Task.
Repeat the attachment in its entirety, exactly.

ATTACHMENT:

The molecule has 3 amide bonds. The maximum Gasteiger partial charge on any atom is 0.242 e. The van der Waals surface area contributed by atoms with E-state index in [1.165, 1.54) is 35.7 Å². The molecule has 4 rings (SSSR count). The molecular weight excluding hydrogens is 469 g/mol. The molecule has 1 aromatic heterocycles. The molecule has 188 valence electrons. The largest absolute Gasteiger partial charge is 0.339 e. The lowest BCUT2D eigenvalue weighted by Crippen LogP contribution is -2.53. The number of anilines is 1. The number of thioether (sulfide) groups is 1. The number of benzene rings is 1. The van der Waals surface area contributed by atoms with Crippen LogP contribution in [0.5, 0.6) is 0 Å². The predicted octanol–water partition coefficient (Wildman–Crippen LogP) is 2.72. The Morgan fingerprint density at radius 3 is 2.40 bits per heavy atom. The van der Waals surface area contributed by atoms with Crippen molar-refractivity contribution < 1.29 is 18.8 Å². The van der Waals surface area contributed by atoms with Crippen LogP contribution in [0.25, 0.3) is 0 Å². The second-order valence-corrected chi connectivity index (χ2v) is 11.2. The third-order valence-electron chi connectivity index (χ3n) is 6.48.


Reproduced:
The molecule has 3 amide bonds. The maximum Gasteiger partial charge on any atom is 0.242 e. The van der Waals surface area contributed by atoms with E-state index in [1.165, 1.54) is 35.7 Å². The molecule has 4 rings (SSSR count). The molecular weight excluding hydrogens is 469 g/mol. The molecule has 1 aromatic heterocycles. The molecule has 188 valence electrons. The largest absolute Gasteiger partial charge is 0.339 e. The lowest BCUT2D eigenvalue weighted by Crippen LogP contribution is -2.53. The number of anilines is 1. The number of thioether (sulfide) groups is 1. The number of benzene rings is 1. The van der Waals surface area contributed by atoms with Crippen LogP contribution in [0.5, 0.6) is 0 Å². The predicted octanol–water partition coefficient (Wildman–Crippen LogP) is 2.72. The Morgan fingerprint density at radius 3 is 2.40 bits per heavy atom. The van der Waals surface area contributed by atoms with Crippen molar-refractivity contribution < 1.29 is 18.8 Å². The van der Waals surface area contributed by atoms with Crippen LogP contribution in [0.25, 0.3) is 0 Å². The second-order valence-corrected chi connectivity index (χ2v) is 11.2. The third-order valence-electron chi connectivity index (χ3n) is 6.48.